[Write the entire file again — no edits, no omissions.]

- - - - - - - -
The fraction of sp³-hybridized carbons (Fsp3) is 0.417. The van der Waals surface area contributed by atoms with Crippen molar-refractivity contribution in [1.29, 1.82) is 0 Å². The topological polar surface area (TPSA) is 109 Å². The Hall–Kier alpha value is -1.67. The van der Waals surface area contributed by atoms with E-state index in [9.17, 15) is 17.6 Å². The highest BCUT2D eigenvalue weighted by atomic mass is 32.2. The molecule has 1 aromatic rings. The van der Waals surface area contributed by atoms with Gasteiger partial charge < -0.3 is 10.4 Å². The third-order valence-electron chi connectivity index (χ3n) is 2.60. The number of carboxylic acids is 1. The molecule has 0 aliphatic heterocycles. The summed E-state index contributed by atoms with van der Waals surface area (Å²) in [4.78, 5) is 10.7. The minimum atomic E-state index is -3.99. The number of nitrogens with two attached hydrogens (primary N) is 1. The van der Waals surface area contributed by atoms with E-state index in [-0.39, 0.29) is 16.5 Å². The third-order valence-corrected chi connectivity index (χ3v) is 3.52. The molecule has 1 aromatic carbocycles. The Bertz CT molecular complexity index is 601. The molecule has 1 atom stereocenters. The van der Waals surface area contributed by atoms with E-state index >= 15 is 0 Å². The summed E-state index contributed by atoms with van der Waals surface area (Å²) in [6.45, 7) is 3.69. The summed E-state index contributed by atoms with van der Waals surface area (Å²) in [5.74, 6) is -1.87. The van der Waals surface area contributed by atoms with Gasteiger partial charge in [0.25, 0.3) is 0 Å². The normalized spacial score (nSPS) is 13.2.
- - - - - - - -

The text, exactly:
The fraction of sp³-hybridized carbons (Fsp3) is 0.417. The van der Waals surface area contributed by atoms with Crippen molar-refractivity contribution in [1.29, 1.82) is 0 Å². The topological polar surface area (TPSA) is 109 Å². The Hall–Kier alpha value is -1.67. The van der Waals surface area contributed by atoms with E-state index in [9.17, 15) is 17.6 Å². The highest BCUT2D eigenvalue weighted by atomic mass is 32.2. The molecule has 1 aromatic rings. The van der Waals surface area contributed by atoms with Gasteiger partial charge < -0.3 is 10.4 Å². The third-order valence-electron chi connectivity index (χ3n) is 2.60. The number of carboxylic acids is 1. The molecule has 0 aliphatic heterocycles. The summed E-state index contributed by atoms with van der Waals surface area (Å²) in [4.78, 5) is 10.7. The minimum atomic E-state index is -3.99. The number of nitrogens with two attached hydrogens (primary N) is 1. The van der Waals surface area contributed by atoms with E-state index in [-0.39, 0.29) is 16.5 Å². The third-order valence-corrected chi connectivity index (χ3v) is 3.52. The molecule has 1 aromatic carbocycles. The Bertz CT molecular complexity index is 601. The molecule has 1 atom stereocenters. The van der Waals surface area contributed by atoms with E-state index >= 15 is 0 Å². The summed E-state index contributed by atoms with van der Waals surface area (Å²) in [6.45, 7) is 3.69. The summed E-state index contributed by atoms with van der Waals surface area (Å²) in [5.74, 6) is -1.87. The van der Waals surface area contributed by atoms with Gasteiger partial charge in [0.25, 0.3) is 0 Å². The normalized spacial score (nSPS) is 13.2.